Amid falsehood and sophistry we have reached the extreme in which the campaign against Nicaragua is carried out in the name of democracy. It is no small paradox that the destruction of a democratic re- gime is proposed in order to save it from future risks or that an attempt is made to create a chain of peripheral dictatorships to maintain the welfare of the central democracies. Mexico's President Jose Lopez Portillo' Mornings before work or on weekend after- noons-once a week-thousands of volunteers gather in Managua's many open fields. Practic- ing with old World War I rifles or wood make- believe ones, they learn to march, to run with a rifle, to hug the ground, to shoot straight. The new recruits to the Sandinista Popular Militia tease each other lightly as they form into practice o squads, taking particular aim at the veteran guerrilla fighters among their ranks. "Hey, companero, did you come just to get off all that weight you've put on with your soft desk job?" The laughter isn't because they don't feel the gravity of their commitment, but because they do. It was only two years ago that Nicaragua fin- ally drove Somoza and his National Guard from the country-at a cost of 40,000 dead, an equal number of children orphaned, 100,000 wounded, 200,000 families left homeless and 750,000 dependent on food assistance. 2 Homes, fac- tories, hospitals, schools, roads, croplands, whole cities were destroyed. Now with astound- ing resilience, 100,000 Nicaraguans all over the country are preparing to have to fight again. Volunteers of all ages join Militia to defend revolution. When asked, they aren't sure where the inva- sion will come from, but they are sure it will come. It might be just the counterrevolutionary groups training abroad, with logistical support from Honduras, or it might, as we have seen, be the Honduran Army itself. Some are convinced the United States will intervene directly. Building for the Roll-Back The Republican National Platform brazenly promised to "roll back" the Nicaraguan revolu- tion. But the route to this reversal is still being charted by Reagan's new team. Nicaragua is no 25NACLA Report Chile. The opposition has no access to state mili- tary power; at most, certain sectors have links to one of the myriad counterrevolutionary groups outside the country. (Last November, Jorge Salazar, acting head of the private sector's um- brella organization, the Superior Council of Private Enterprise, was killed in a shootout with Sandinista security forces. He and other mem- bers of the private sector were accused of con- spiring with counterrevolutionaries in the ex- terior.)4 In spite of its show of military force, the Sandinista government is actually weak and could be overthrown by a determined, coordinated and sharply focused effort. Cleto DiGiovanni, Department of State Consultant 3 The Sandinista government, in contrast, has the loyalty of an experienced, politically con- scious and highly motivated military force, the 40,000-strong Sandinista Popular Army. 5 It also has the allegiance of the majority of its people. Implicitly acknowledging their own weak- ness, counterrevolutionary leaders admit that their strategy is contingent on gaining massive support inside the country (". . a popular in- surrection similar to the one that toppled the Somoza regime") as well as military support from neighboring countries to the north. 6 But such a goal is the stuff of which pipe dreams are made, and the presence of ex-National Guards- men within their ranks is hardly a political asset. Nonetheless, Reagan's strategy must include chipping away the Sandinistas' popular base of support. One aspect of this campaign is to intensify the already active propaganda machine that plays on the anti-communist legacy of Somoza's reign. Particularly effective on wavering middle-class sectors, it is being carried out with fervent self- interest by the opposition parties, the reactionary press and sectors of the religious hierarchy (see Update article, this issue). On the predominantly English-speaking. Atlantic Coast (which for the most part remains an historically isolated and politically troubled area), the Voice of America resonates with the Reagan line. A second aspect is aimed at the most vulnerable point of the revolution, an economy still ravaged by the effects of civil war. "Economic strangula- tion," however, is not an end in itself, but another means. It presupposes that persistent economic hardship will significantly erode support for the Sandinista project. It is perhaps best summed up by recalling a cable to Henry Kissinger from then U.S. Ambassador to Chile, Edward Korry: "Once Allende comes to power in Chile we will do all in our power to condemn Chile and Chileans to the utmost deprivation and poverty; a policy de- signed for a long time to come to accelerate the hard features of a communist society in Chile." 7 In February 1981, the United States suspended economic aid to the Nicaraguan government. For this to have the necessary impact, however, Reagan must extend his offensive to the interna- tional arena, to dissuade other countries from fill- ing the financial gap. There too, the Administra- tion faces an uphill battle. Nicaragua enjoys sup- port not just from the socialist countries, but western capitalist governments as well. And last year, the member parties of the Socialist Interna- tional (SI) formed a solidarity committee which pledged to "avert foreign intervention in Nica- ragua's internal affairs by outside powers" and to respect Nicaragua's "right to self-determina- tion."8 Thus far, Reagan's major public initiative to undercut Nicaragua's popularity internationally has been to link the country to his "communist ex- pansionism" theory. First the Nicaraguan govern- ment was accused of supplying Soviet and Cuban weapons to the revolutionary forces in El Salvador, a charge the Nicaraguans have consistently denied. Next the Administration had 100 Nicara- guans invading El Salvador in a wooden boat. Ambassador White himself had to backtrack on that one. Now the State Department is claiming, again without offering a shred of evidence, that heavy Soviet T-55 tanks are being shipped to Nicaragua "under camouflage"(!) from Cuba. This one has even produced skeptics within the State Department itself. James Cheek, awaiting reassignment, noted merely, "The intelligence community has reported this half a dozen times. One day they'll be right." 6 Another observed pointedly that Honduras had recently received about 20 medium-weight British tanks, better suited to the border terrain between the two coun- tries. The accusation also produced a rapid and terse response from Nicaragua. Refusing to dignify it with an affirmation or denial, Comandante Humberto Ortega, Minister of Defense, declared Nicaragua's right to defend its national sovereign- ty and the revolution.'o The propaganda spinoffs of this "accusation by assertion" campaign are many. Nicaragua is 26MaylJune 1981 not only an "agent of international terrorism," but it is also under Marxist-Leninist "domina- tion" and, hence, fast becoming a "totalitarian state." Reagan's train of thought isn't the least derailed by the apparent paradox that La Prensa, Nicaragua's reactionary daily, remains free to make equivalent accusations. On the diplomatic front, the effort to black- ball Nicaragua has found little if any echo. Pres- ident Jose Lopez Portillo of Mexico, undaunted by a visit from White Paper drum-beater Ver- non Walters, pledged that, "Mexico will defend the cause of Nicaragua as its own."" France's new Socialist president, Francois Mitterand, of- fered a similarly strong pronouncement. Economically, the Administration has had no better results. Immediately following the U.S. an- nouncement in April that it would continue the suspension of aid indefinitely, a series of new bilateral loans and donations were announced, demonstrating the serious and complex foreign policy contradictions unleashed by Reagan's assault. In its first year and a half, the Sandinista government had been very successful in securing new bilateral credits and technical assistance from diverse sources. (Western Europe and Canada ex- tended over $100 million in economic aid, 13% of the total, and Latin American countries provided nearly $200 million, or 23% of the total. Social democratic countries and the Soviet bloc nations provided primarily technical assistance and per- sonnel.) In April, European countries pledged a total of $30 million; Libya, $100 million; and Cuba, $64 million in technical assistance. 2 Other countries, such as Canada, reaffirmed their com- mitment to future aid and assistance, and still others rushed to fill the gap left by the cutoff of U.S. wheat credits. (The Soviet Union, Bulgaria and Sweden donated a total of 38,000 tons, East Ger- many has pledged 70,000 and Canada is begin- ning to supply wheat in June, albeit not at the favorable credit terms provided by the U.S. food assistance program.) 1 3 Pressuring the Weakest Point The Nicaraguan economy is still dependent on large injections of foreign aid, resulting at least in part from Somoza's policies in the final years before the FSLN victory. As the end neared, Somoza compensated for massive capi- tal flight with increasing foreign indebtedness, ultimately contracting government debts on his own properties in order to liquidate his assets and place his wealth abroad. The new gov- ernment inherited a staggering $1.6 billion debt, with only $3.5 million in foreign exchange left in the Central Bank. Furthermore, the war itself caused $480 million in material damages, not including the revenues lost from the paraly- sis of economic activities during the war, par- ticularly in agriculture."1 In short, "The economic disaster inherited by the Government of National Reconstruction has no precedent in Latin America." 1 Last year, the United States was the largest single donor and second largest lender after the Inter-American Development Bank (IDB), pro- viding $118.5 million in donations and loans through November (14% of Nicaragua's total foreign aid for the period). Thus, the U.S. boycott is significant. Only as long as Nicaragua can continue to count on diversified lending sources will it not be critical. Apart from $53 million in proposed U.S. aid for fiscal 1982, credits to the government currently affected by the cutoff include the $15 million balance of the original loan package, $10 million in PL-480 food aid and $11.4 million for rural develop- ment, education and health.' 6 Not affected are grants for the private sector and U.S. private institutions totalling $10.6 million. Two beneficiaries of these include the Superior Council of Private Enterprise (COSEP), a major opponent of the govern- ment, and the American Institute for Free Labor Development (AIFLD). In fact, AIFLD's average anntial budget of $100,000 per year for its Nicaraguan programs was more than tripled by the Agency for International Development in 1981. A major beneficiary of its 16 years of labor training and project assistance has been the Confederation for Trade Union Unity (CUS).' 7 Together with CTN, a Social- Christian oriented union confederation, CUS joined several bourgeois parties and COSEP last year in withdrawing from the Council of State. (AIFLD, it should be noted, was also one of the few organizations funded by AID during the destabilization campaign against the Allende government.) The Sandinista government is for the most part only seeking loans on soft terms available either bilaterally from other governments or through in- ternational lending agencies. Therefore, one of the most important questions is whether the United States will next use its power to block concessional loans to Nicaragua. In both the IDB and the 27NACLA Report World Bank, the United States exercises veto power, and at present Nicaragua has 14 loans totalling $300 million pending before these two in- stitutions. According to sources at both agencies, no overt signs of pressure have yet been evident. The U.S. Export-Import Bank, on the other hand, provided $8.9 million in credits for commercial foreign sales during the final year of Somoza's rule, and dropped that figure to $40,000 in the first year of the revolution.'" This cutback affects, among other items, much-needed spare parts. The Internal Contradictions If they are trying to destabilize us, to weaken our resolve and, finally, to clip the wings of the Sandinista Revolution, these dangers will disappear to the degree that the working class unites, the national sec- tors unite, and their unity becomes strong and consistent. Comandante Henry Ruiz, Minister of Planning, January 13, 1981 It is a truism that economic conditions gener- ate political responses, but the nature of those responses depends on myriad other factors. In the Nicaraguan case, it will depend on how peo- ple decide to balance their own short-term eco- nomic demands against the longer-term goal of rebuilding a solid productive base in the coun- try; the degree to which various sectors perceive that the current revolutionary process is func- tioning both well and in their best interest; the way in which they assess other threats or op- tions; and the extent to which the popular base of the revolution understands and is incorpor- ated into the decision-making process itself. Reagan's roll-back strategy assumes that all these factors are moving in his favor. The revo- lution, we are told in the press, is rapidly losing support, and the "near-bankrupt" economy is hastening the rout.19 Edmundo Chamorro, leader of a Nicaraguan exile group, the Nicaraguan Democratic Union (UDN), picks up the theme, claiming that 80-85% of the Nicaraguans now oppose the Sandinistas. 2 0 A leader of the UDN's paramilitary wing, the Nicaraguan Revolutionary Armed Forces (FARN), adds, "We have the support of the democratic groups [sic] right now. When we get started, the people are going to come with us."' 21 The Sandinistas themselves make no secret of the economy's continuing difficulties, nor of the grumblings that result. But the government ap- parently feels sufficiently confident of its revolu- tionary support to continue a program of eco- nomic reactivation that does not contemplate caving in to consumerist palliatives that could guarantee immediate political support at the cost of future economic viability. Nicaragua is richly endowed and, given its small population, has great economic potential. It only needs time to rebuild from the war damage, reduce the foreign debt, and reactivate industrial and agricultural production. According to a Ministry of Planning sum- mary, production reached 99% of its overall projection for 1980-that is to say, nearly 1978 levels. 22 Production was marked by serious un- evenness, with agriculture surpassing the mark by 11% and industry missing it by 20%. There were also major social achievements, such as the Literacy Crusade and advances in health, hous- ing and consumption of basic goods. Due main- ly to increased employment and salary increases for the lowest paid workers, the latter rose 23% in 1980.23 The goal for this year is 1977's production level-higher than war-distressed 1978. "Plan 81" calls for increased investment and employ- ment in priority productive sectors and energy, and a 9% increase in productivity. 2 4 Unparal- leled increases in oil prices and debt service, which together will require 67% of export reve- nues, as well as deteriorated terms of trade (im- ports cost 15% more while the price of coffee dropped), will mean a serious restriction of "non-essential imports." The plan, officially called the Plan of Auster- ity and Efficiency, is just that. It contemplates a maximum inflation rate of 20%, and projects equivalent adjustments in real salaries only for workers in the productive sector. 2 5 While Plan 81 "guarantees basic consumption for the popu- lace at all cost," and in fact projects a 12% growth in this sector, the government is not oblivious to the sacrifice and hardship it implies for people whose economic expectations are now high. In a recent conference, a Planning Ministry official identified three main areas of political tension that are expected to arise.26 The first is that the middle class, in particular those in- volved in domestic commerce, will feel the con- sumption restrictions most, and are least ideo- logically prepared to accept them. Second, the increase in labor productivity creates contradic- 28MaylJune 1981 tions for the working class. Quite apart from the opportunities for agitation this gives opposition trade union confederations such as the CUS and CTN, it also demands discipline and a long- range view from a working class with limited political experience. The FSLN and the workers must come to terms with the conflict between the growth of militant and democratic trade union- ism and the stringent constraints on workers' economic demands. Further exacerbating the situation, a substantial portion of Nicaragua's productive capacity is still in private hands, thus alienating workers from full participation in financial and productivity discussions. The third tension, it is obvious, stems from the international political conjuncture within which the Sandinistas must function-the all- out determination of the Reagan Administra- tion to put an end to revolutionary efforts throughout the region, including the re-isolation of Cuba. Most recently, the United States warned that it would cut Nicaraguan beef imports if Nicaragua goes ahead with its plans to purchase breeding stock from Cuba. While the rationale is the possible spread of aftosa (hoof and mouth disease), the Brazilian Aftosa Institute and other organizations discount the existence of that disease in Cuba. 2 7 Thus, the motivations are clearly political. As if in confirmation, the United States is also threatening to stop export- ing the resin used in making polyvinyl chloride, necessary for myriad Nicaraguan plastics manufactures, presumably because Nicaragua might sell its surpluses to Cuba. 2 8 The beef issue has aggravated differences between the Sandin- ista government and the private sector involved in beef production. But it doesn't end with political and economic attacks. There is also the ominous and pervasive counterrevolutionary threat, punctuated, lest anyone sleep too easily, with new deaths in border clashes. The Sandinistas are loathe to divert scarce reconstruction funds to military spend- ing-according to junta member Rafael Cor- dova Rivas, still only 1% of the gross national product -but energies are certainly diverted. 2 9 The U.S. government has given money to Honduras, and at least comfort and encourage- ment to independent groups, some ten of which are training in Miami and California.so Last winter, dissidents in the Carter Administration were already claiming that, "U.S. intelligence has been in contact with Nicaraguan exile groups in Guatemala and Miami.... No attempt has been made to restrict their mobility in or out of the country or to interfere with their activities." 3 1 Nicaraguans are not moved by Reagan's ex- planation that the groups are training on private property and therefore untouchable. "How would the American government react," asked Daniel Ortega, "if suddenly in Nicaragua... it should occur to some ranch owner to loan his pro- perty to train Puerto Ricans to fight for the in- dependence of their country?" 3 2 In earlyJune, Jose Francisco Cardenal, polit- ical leader of a Miami exile group,* made com- mon cause with the leader of a counterrevolu- tionary movement on Nicaragua's Atlantic Coast by accompanying him in a vitriolic press interview held in Miami.32 Steadman Fagoth, head of the indigenous organization, Misurasata, until his arrest in February for plot- ting separatist actions, was in Miami to unite all exiles "in a common effort against the ag- gressors in our lands." 3 3 An apparently charismatic personality, Fagoth had opportunistically used the powerful historic demands of the indigenous people who represent some 60-70% of the Coast's popula- tion to spread disaffection with the revolution. The Sandinistas, he claims, only want to "force the nearly 200,000 Misurasata members to ac- cept communist rule." In the days following his arrest, the govern- ment released documents from intelligence ar- chives showing that Fagoth had been an inform- er during the 70s, denouncing Miskitos who collaborated with the FSLN. (The Miskito are the largest of the three indigenous groups on the Coast.) After Fagoth's provisional release in mid-May he fled to Honduras, where he was joined by an estimated 3,000 Miskitos. A second purpose of his Miami visit was to get food, clothes and medicines for these supposed "refugees from Sandinista repression," who have already been rushed such supplies by the Honduran government. The Sandinista government last year declared the integration of the Atlantic Coast a priority. Despite advances such as developing the Literacy Crusade in English and Miskito, improving health and transportation services and developing new agricultural projects, it *Jose Cardenal, now a member of the Nicara- guan Democratic Union paradoxically fled to Miami last year after being selected vice president of the new Council of State by the government. (See NACLA Report on theAmer- icas, "Nicaragua's Revolution," May-June 1980.) 29NACLA Report has been hampered in its objective by limited economic resources as well as cultural animosities that date back to the colonial period. (The Coast was colonized by England which helped its inhabitants successfully fight Spanish incursions for almost 400 years. Costeilos still refer to people on the Pacific side as "the Spanish.") The Sandinistas have apparently redoubled their efforts to work with the new pro- visional leadership of Misurasata to reduce the tensions. Aggression Accelerates Unity U.S. aggression, however, has had the countervailing effect of pulling some sectors closer together. The private sector, divided on the question of aid cutoffs, is participating albeit warily, and slowly, in preparations for a forum to explore ways to further national unity in the face of U.S. actions. Four pro-Sandinista parties, which last sum- mer formed the Patriotic Revolutionary Front, played a major role in preparing the agenda for these meetings, and suggesting active forms of solidarity against aggression. Another pro- Sandinista group participating in the meetings is the new Nicaraguan Trade Union Coordina- tion Committee (CSN) established last Novem- ber. Representing all union confederations ex- cept CUS and CTN, the creation of this Coor- dinating Committee culminated unity discus- sions begun last April. In their initial confer- ence, some 200 delegates to the CSN heatedly discussed the difficult issues facing workers in the coming period. 3 4 Another new organization, the National Union of Farmers and Ranchers (UNAG) has just taken its two seats on the Council of State. This newest of the Sandinista mass organiza- tions represents the interests of more than 100,000 small and medium landowners, mostly producing basic foodstuffs for the domestic mar- ket. 3 5 The consolidation of UNAG is an im- portant advance in providing the campesino base of the revolution with its own voice and enabling the government to help them increase much-needed food production. Previously, they were represented either by the organization of large capitalist growers (which joined the Coun- cil of State walkout in November) or by the Association of Rural Workers (ATC), neither of which addressed their real needs. After the wheat cutoff, the FSLN launched a worldwide protest campaign called Bread for Nicaragua, which has highlighted the violation of basic human rights inherent in the act of using food as a political weapon. And finally, an esti- mated one million Nicaraguans-nearly half the population-have been marching with their neighborhood defense committees to polling sites to sign a Letter of Dignity which expresses their unity in the face of aggression. The letter will be sent to governments all over the world, most pointedly to the United States.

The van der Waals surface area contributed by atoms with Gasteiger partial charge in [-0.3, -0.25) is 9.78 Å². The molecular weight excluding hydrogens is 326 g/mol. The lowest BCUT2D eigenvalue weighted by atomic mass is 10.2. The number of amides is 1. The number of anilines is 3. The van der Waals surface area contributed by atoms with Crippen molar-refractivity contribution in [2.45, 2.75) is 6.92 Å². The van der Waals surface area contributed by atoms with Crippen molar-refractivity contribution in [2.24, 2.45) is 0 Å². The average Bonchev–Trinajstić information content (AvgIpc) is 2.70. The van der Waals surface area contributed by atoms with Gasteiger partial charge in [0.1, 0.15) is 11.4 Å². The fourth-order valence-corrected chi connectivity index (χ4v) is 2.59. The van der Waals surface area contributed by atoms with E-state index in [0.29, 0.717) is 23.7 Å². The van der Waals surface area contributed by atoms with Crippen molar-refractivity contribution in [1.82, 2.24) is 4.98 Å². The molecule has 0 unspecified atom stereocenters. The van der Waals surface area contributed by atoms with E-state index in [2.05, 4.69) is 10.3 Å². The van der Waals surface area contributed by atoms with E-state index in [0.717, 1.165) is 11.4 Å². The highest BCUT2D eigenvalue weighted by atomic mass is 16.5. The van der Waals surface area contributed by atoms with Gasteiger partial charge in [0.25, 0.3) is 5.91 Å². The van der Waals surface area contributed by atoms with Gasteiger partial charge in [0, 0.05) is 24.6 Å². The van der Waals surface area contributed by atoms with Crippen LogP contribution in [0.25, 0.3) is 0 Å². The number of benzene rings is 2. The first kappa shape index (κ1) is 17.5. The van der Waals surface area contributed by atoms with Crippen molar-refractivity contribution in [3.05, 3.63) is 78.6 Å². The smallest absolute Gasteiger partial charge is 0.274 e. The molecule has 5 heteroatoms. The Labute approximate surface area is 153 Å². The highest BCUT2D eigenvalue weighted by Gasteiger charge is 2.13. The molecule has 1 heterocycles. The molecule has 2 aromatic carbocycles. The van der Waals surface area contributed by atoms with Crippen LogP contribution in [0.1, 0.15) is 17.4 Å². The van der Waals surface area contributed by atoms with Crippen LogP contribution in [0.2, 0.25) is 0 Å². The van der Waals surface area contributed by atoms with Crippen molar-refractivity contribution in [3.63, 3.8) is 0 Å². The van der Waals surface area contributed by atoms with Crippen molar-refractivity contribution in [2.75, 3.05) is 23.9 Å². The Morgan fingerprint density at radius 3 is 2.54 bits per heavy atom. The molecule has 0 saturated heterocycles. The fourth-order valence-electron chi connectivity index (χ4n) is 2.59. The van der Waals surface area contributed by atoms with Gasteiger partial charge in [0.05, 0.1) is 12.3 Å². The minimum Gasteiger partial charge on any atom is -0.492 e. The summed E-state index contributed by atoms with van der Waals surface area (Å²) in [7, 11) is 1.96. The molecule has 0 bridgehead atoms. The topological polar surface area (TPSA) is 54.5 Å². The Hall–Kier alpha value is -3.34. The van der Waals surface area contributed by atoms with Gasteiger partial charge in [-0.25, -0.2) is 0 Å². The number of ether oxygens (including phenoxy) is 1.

NICARAGUA 1. New York Times, May 8, 1981. 2. EPICA Task Force, Nicaragua: A People's Revolu- tion, Washington, D.C.: EPICA, 1980). 3. Intercontinental Press, April 13, 1981, p. 352. 4. Inforpress Centroamericana, November 27, 1980; In- tercontinental Press, December 1, 15, 1980. 5. New York Times, April 2, 1981. 6. Ibid. 7. Isabel Letelier and Michael Moffitt, Human Rights, Economic Aid and Private Banks: The Case of Chile (Washington, D.C.: Institute for Policy Studies, 1978). 8. "Socialist International Nicaragua Solidarity Committee Meets," Socialist International Press Release, 21/80, December 6, 1980. 9. New York Times, June 3, 1981. 10. Diario Las Americas, June 6, 1981. 11. New York Times, May 8, 1981. 12. Inforpress Centroamericana, April 9, 23, 30, 1981. 13. Ibid.; Diario Las Americas, June 10, 1981. 14. Economic Commission for Latin America, Nica- ragua: Economic Repercussions of Recent Political Events (New York: United Nations, September 1979), p. 43. 15. Agence Latino-Americaine D'Information (ALAI), Vol. 5, No. 13 (April 3, 1981), p. 150. 16. In These Times, April 15-21, 1981. 17. NACLA Report on the Americas, Vol. XII, No. 6 (November-December 1978), p. 9. 18. In These Times, April 15-21, 1981. 19. Washington Post, May 9, 1981. 20. Ibid. 21. Miami Herald, February 4, 1981. 22. ALAI. 23. Avances de la Revolucion Popular Sandinista (Mana- gua: International Relations Department of the FSLN, January 1981), p. 13. 24. Programa Economico de Austeridad y Eficiencia '81 (Managua), 1981. 25. ALAI. 26. Ibid. 27. Central America Report, May 23, 1981; Latin America Weekly Report, May 15, 1981; Inforpress Centroameri- cana, May 21, 1981. 28. Latin America Weekly Report, May 15, 1981. 29. Diario Las Americas, June 7, 1981. 30. New York Times, March 17, 1981; Parade Magazine, March 15, 1981; Washington Post, May 19, 1981. 31. "Dissent Paper on El Salvador and Central America," DOS 11/6/80 (DM-ESCA #80-3), November 1980, p. 11. 32. New York Times, April 21, 1981. 33. Diario Las Americas, June 11, 1981. 34. Intercontinental Press, December 1, 1980. 35. Intercontinental Press, April 20, 1981.